Daniel Kirsch, M.D.
Director, Breast Imaging and Intervention, Tower Imaging Medical Group, Santa Monica, CA
Director of Imaging, MargIe Petersen Breast Center at Saint John’s Health Center, Santa Monica, CA
Director, SheIla R. Veloz Breast Imaging Center, Henry Mayo Newhall Memorial Hospital, Valencia, CA
On April 1, 2013, California Senate Bill 1538 (Health Care—Mammograms) became law. The bill requires that facilities performing mammograms notify women if they have “dense breasts,” so they can consider discussing “further screening options” with their doctors. California became the fifth state to enact such a measure, following Connecticut, Texas, New York and Virginia. The bill was authored by Senator Jo Simitian (D-Palo Alto) after being suggested by Amy Colton of Soquel, California, who submitted the idea to the senator’s “There Ought To Be a Law” contest in 2011. Ms. Colton, apparently, had found out that she had “dense breasts” only after completing treatment for breast cancer, which her mammograms reportedly had failed to detect.
What does “dense breasts” mean, anyway?
The breast is composed of four elements: (1) the lobules (the actual glands), (2) the ducts (that carry the milk), (3) the adipose tissue (fat) and (4) the fibrous connective tissue (“scaffolding” which holds everything together).
Density is measured on mammography and is determined by the amount of water-containing structures (lobules, ducts and fibrous connective tissue) present relative to the amount of fat. The water-containing structures appear white, while the fat appears dark on mammograms. The more fibroglandular structures that are present in a breast and are seen on a mammogram, the higher the density.
Why is breast density important?
There are two primary concerns regarding the amount of fibroglandular tissue present on mammograms. The first is that mammograms of breasts that are dense are more limited than mammograms of breasts that are not dense (i.e., “fatty”). Simply put, it is more likely that a cancer present in a dense breast will be obscured and, therefore, not recognized, than a cancer present in a fatty breast.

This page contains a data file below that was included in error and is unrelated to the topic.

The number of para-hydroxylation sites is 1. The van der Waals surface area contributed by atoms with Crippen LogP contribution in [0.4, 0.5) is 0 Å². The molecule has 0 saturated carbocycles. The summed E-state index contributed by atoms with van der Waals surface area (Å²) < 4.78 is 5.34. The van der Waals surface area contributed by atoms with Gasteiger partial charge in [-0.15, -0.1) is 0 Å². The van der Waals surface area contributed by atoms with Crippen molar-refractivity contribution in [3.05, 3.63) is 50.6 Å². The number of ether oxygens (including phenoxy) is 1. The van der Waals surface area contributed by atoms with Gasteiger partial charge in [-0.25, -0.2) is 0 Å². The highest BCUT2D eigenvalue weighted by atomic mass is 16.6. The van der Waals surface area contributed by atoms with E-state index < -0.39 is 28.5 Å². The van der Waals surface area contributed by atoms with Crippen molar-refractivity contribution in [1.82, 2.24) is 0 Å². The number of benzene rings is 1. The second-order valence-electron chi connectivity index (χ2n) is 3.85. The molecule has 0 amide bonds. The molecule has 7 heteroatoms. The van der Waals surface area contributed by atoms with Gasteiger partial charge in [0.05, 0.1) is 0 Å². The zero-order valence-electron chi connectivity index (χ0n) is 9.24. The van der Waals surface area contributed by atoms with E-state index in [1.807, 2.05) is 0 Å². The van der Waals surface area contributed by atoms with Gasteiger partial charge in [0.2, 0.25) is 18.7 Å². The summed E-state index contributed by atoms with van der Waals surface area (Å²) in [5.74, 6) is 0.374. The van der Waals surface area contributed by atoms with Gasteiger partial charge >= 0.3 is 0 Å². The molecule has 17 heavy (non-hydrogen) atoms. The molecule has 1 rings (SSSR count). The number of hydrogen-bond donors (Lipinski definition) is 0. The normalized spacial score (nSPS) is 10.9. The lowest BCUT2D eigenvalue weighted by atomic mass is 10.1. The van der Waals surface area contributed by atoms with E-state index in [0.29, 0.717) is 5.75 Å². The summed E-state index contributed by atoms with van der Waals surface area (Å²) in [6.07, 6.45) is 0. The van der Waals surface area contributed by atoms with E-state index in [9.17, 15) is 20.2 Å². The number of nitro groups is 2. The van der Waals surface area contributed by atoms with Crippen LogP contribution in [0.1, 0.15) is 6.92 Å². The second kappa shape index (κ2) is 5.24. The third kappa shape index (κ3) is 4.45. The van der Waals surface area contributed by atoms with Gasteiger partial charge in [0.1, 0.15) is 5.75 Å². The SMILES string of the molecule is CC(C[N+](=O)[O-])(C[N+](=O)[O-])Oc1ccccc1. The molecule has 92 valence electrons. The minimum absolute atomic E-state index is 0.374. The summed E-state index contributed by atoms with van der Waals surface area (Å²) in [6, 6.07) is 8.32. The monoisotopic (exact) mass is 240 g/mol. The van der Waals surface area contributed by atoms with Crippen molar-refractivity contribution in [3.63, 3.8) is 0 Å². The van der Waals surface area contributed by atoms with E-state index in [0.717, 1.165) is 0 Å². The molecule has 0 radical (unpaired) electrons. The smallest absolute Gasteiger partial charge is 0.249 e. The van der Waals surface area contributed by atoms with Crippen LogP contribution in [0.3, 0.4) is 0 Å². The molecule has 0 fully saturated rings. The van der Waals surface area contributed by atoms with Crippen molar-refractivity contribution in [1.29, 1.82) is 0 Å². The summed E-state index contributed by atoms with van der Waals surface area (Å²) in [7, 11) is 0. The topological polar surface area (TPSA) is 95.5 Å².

The reason for this is that many cancers have the same x-ray attenuation as that of the dense, fibroglandular tissue. That is, both the cancer and the dense normal tissue appear white on mammography, and the margins of each may not be perceptible. In contrast, the white of the cancer may stand out against the dark appearance of the fatty tissue, making it much more likely to be identified. To identify cancer in a dense breast, one must rely on secondary signs that reflect changes in the tissue surrounding the cancer, such as spiculations or distortion of the architecture, which are often subtle, if visible at all.
This limitation of mammography in dense breasts is well known by radiologists that interpret mammograms and is noncontroversial. In contrast, ultrasound is not based upon these same x-ray attenuation principals, and, therefore, can detect some of these mammographically occult cancers. Breast MRI is even better at detecting them. This is one of the reasons why some have advocated “additional screening options” for women who have dense breasts. (There are other reasons why neither ultrasound nor MRI can actually replace mammography for screening at this time).
The second concern is the possibility that having dense breasts in and of itself confers a higher risk of developing breast cancer; in other words, that there is an actual relationship between breast density and developing breast cancer. This notion is currently a hot topic, particularly in the lay media, and appears to be encouraged by companies who manufacture software designed to quantitatively measure breast density on a mammogram. Careful review of the pertinent studies and the actual data paints a much more ambiguous picture. It turns out, that it is deceptively difficult to determine what, in fact, constitutes a “dense breast.” It does seem likely that there is a slightly increased risk of breast cancer in women whose breasts are subjectively considered to be dense. Most breast imagers believe that further study is necessary prior to incorporating breast density data into screening guidelines.
The decision of whether or not to pursue additional screening with breast ultrasound or MRI is complex. It should be remembered that mammography is the only modality that has actually been proven by studies to reduce mortality from breast cancer, and annual (or biannual) mammography after the age of 40 is recommended for screening by all medical organizations. Family history, results of any previous breast biopsies and other personal risk factors, as well as breast density, should all be taken into consideration when making this decision. This is a discussion that is best done with your breast care physician.
Gregory D. Pawelski